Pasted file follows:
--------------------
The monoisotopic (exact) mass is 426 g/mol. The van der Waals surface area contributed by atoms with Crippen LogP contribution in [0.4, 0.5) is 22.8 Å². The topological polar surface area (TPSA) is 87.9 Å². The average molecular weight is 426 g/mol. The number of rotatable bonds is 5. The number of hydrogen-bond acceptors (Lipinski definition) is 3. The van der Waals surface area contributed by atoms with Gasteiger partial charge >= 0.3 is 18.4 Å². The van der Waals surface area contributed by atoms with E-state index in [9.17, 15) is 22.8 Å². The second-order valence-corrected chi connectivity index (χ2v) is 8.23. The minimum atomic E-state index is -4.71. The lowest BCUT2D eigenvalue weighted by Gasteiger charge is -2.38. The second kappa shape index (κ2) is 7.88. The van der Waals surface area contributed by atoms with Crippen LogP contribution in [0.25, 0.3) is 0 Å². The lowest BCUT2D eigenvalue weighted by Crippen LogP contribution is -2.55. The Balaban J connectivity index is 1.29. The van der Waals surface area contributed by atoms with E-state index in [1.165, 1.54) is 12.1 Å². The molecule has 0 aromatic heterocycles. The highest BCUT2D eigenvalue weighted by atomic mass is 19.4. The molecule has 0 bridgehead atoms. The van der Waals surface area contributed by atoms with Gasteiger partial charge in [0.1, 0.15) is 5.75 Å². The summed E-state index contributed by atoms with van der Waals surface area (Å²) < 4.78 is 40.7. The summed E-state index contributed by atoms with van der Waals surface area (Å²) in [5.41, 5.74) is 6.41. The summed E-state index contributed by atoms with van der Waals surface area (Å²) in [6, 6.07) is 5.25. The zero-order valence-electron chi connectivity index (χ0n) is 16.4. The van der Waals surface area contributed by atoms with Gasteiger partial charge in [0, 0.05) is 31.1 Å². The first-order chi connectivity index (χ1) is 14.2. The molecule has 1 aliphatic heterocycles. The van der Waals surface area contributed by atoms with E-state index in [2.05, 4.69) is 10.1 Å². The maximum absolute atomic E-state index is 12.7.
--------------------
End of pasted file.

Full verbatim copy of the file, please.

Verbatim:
The monoisotopic (exact) mass is 426 g/mol. The van der Waals surface area contributed by atoms with Crippen LogP contribution in [0.4, 0.5) is 22.8 Å². The topological polar surface area (TPSA) is 87.9 Å². The average molecular weight is 426 g/mol. The number of rotatable bonds is 5. The number of hydrogen-bond acceptors (Lipinski definition) is 3. The van der Waals surface area contributed by atoms with Gasteiger partial charge >= 0.3 is 18.4 Å². The van der Waals surface area contributed by atoms with E-state index in [9.17, 15) is 22.8 Å². The second-order valence-corrected chi connectivity index (χ2v) is 8.23. The minimum atomic E-state index is -4.71. The lowest BCUT2D eigenvalue weighted by Gasteiger charge is -2.38. The second kappa shape index (κ2) is 7.88. The van der Waals surface area contributed by atoms with Crippen LogP contribution in [0.25, 0.3) is 0 Å². The lowest BCUT2D eigenvalue weighted by Crippen LogP contribution is -2.55. The Balaban J connectivity index is 1.29. The van der Waals surface area contributed by atoms with E-state index in [1.165, 1.54) is 12.1 Å². The molecule has 0 aromatic heterocycles. The highest BCUT2D eigenvalue weighted by atomic mass is 19.4. The molecule has 0 bridgehead atoms. The van der Waals surface area contributed by atoms with Gasteiger partial charge in [0.1, 0.15) is 5.75 Å². The summed E-state index contributed by atoms with van der Waals surface area (Å²) < 4.78 is 40.7. The summed E-state index contributed by atoms with van der Waals surface area (Å²) in [5.41, 5.74) is 6.41. The summed E-state index contributed by atoms with van der Waals surface area (Å²) in [6, 6.07) is 5.25. The zero-order valence-electron chi connectivity index (χ0n) is 16.4. The van der Waals surface area contributed by atoms with Gasteiger partial charge in [0, 0.05) is 31.1 Å². The first-order chi connectivity index (χ1) is 14.2. The molecule has 1 aliphatic heterocycles. The van der Waals surface area contributed by atoms with E-state index in [2.05, 4.69) is 10.1 Å². The maximum absolute atomic E-state index is 12.7.